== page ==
Everyone has a time when childhood ends and this thing called “on your own” begins. This time was the summer of 1968, not long after the assassination of Martin Luther King, and it was my gap year before beginning university. I was the eldest child and eldest daughter of two people who worked hard to better the lives of all of us kids. And being two African Americans whose origins were in the South, our parents wanted to have a safe and “proper” life. We were raised carefully, shielded against the various pitfalls, accidents of society and the flotsam and jetsam of African-American life. Our little house, with its neatly cultivated lawn in front and garden in the back, its two-car garage and swept front steps, was the replica of all of the houses in our street. Church on Sundays, school uniforms, no blaring music – all of this was to help us be the opposite of what society assumed about us.
In my case this was all going to plan until the year 1968 arrived, and a series of national catastrophes and opportunities presented themselves and I seized the moment and flew away. One of my landing places was the campus of the University of Chicago where a friend was an undergrad. One afternoon, I saw an album lying on a bed. It was called Cheap Thrills by something called Big Brother and the Holding Company. Its cover was a lurid cartoon landscape, and the record itself provided the leitmotif for the life I was about to live.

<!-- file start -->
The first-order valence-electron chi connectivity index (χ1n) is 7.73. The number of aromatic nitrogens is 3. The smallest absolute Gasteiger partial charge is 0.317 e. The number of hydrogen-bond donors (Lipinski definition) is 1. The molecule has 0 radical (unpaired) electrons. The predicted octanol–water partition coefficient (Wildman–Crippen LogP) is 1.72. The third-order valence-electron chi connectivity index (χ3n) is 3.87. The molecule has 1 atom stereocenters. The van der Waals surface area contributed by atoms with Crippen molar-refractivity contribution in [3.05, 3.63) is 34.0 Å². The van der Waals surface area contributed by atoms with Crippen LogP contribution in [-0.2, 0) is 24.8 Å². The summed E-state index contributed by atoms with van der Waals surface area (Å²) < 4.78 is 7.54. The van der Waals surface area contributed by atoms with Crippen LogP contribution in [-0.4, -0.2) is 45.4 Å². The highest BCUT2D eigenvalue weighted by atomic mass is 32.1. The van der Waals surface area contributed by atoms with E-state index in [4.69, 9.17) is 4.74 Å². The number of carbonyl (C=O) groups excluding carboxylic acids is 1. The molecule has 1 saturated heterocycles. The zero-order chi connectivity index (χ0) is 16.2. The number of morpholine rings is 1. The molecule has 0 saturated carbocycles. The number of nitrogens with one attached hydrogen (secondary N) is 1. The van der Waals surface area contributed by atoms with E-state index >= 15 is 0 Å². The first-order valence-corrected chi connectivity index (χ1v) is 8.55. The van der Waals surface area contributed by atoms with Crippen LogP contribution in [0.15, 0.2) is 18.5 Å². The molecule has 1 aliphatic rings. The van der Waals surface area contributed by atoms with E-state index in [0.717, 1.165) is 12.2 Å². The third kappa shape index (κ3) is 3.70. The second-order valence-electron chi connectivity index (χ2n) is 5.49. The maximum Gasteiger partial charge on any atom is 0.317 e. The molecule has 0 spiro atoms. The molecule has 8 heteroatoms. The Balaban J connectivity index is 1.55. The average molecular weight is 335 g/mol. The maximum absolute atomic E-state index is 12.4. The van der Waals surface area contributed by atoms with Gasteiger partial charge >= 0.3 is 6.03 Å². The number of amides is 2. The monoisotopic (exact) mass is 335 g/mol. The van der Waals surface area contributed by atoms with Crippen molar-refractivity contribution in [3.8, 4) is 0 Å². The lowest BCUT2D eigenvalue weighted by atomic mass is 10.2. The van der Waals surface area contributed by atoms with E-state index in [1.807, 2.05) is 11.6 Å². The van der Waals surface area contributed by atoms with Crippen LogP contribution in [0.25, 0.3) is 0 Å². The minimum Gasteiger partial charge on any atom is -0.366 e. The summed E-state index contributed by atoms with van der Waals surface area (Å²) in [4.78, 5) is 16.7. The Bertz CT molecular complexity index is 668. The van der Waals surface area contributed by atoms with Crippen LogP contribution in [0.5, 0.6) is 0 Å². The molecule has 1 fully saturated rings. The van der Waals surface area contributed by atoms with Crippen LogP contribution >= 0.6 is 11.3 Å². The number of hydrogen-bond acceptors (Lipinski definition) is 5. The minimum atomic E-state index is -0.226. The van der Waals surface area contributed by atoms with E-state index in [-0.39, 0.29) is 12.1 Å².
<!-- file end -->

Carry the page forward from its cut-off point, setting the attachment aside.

I was a black girl from the South Side of Chicago. The blues was part of my DNA. The blues was in the speaking voices of the old people. You could hear it coming out of houses on Sunday afternoon, usually low and furtive. It was on the radio. It was everywhere. It was our music, so how could a white girl from Texas sing it? In those days I was too green to know the answer to that. I waited for something derivative to appear, some phony sound to come out of this Texan called Janis Joplin’s mouth. But that never happened.
She sang “Summertime” like she invented the song herself; and “Ball and Chain” like she lived that life all the time. That is all that singing the blues requires. Hers was a jaunty and reckless existence and you could hear all the bourbon in her veins. Joplin did not clean up the blues, nor hide it; nor give it permission to be. When later I heard that she had found Bessie Smith’s unmarked grave and had given it a headstone, I was not surprised. Cheap Thrills is about being a woman on the open road, taking what comes and living to tell the tale.
That afternoon of my epiphany, I played it about five times in succession. On the fifth playing, I knew that it was embedded. I didn’t need to hear it ever again. I had my orders.
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This article appears in the 08 Dec 2020 issue of the New Statesman, Christmas special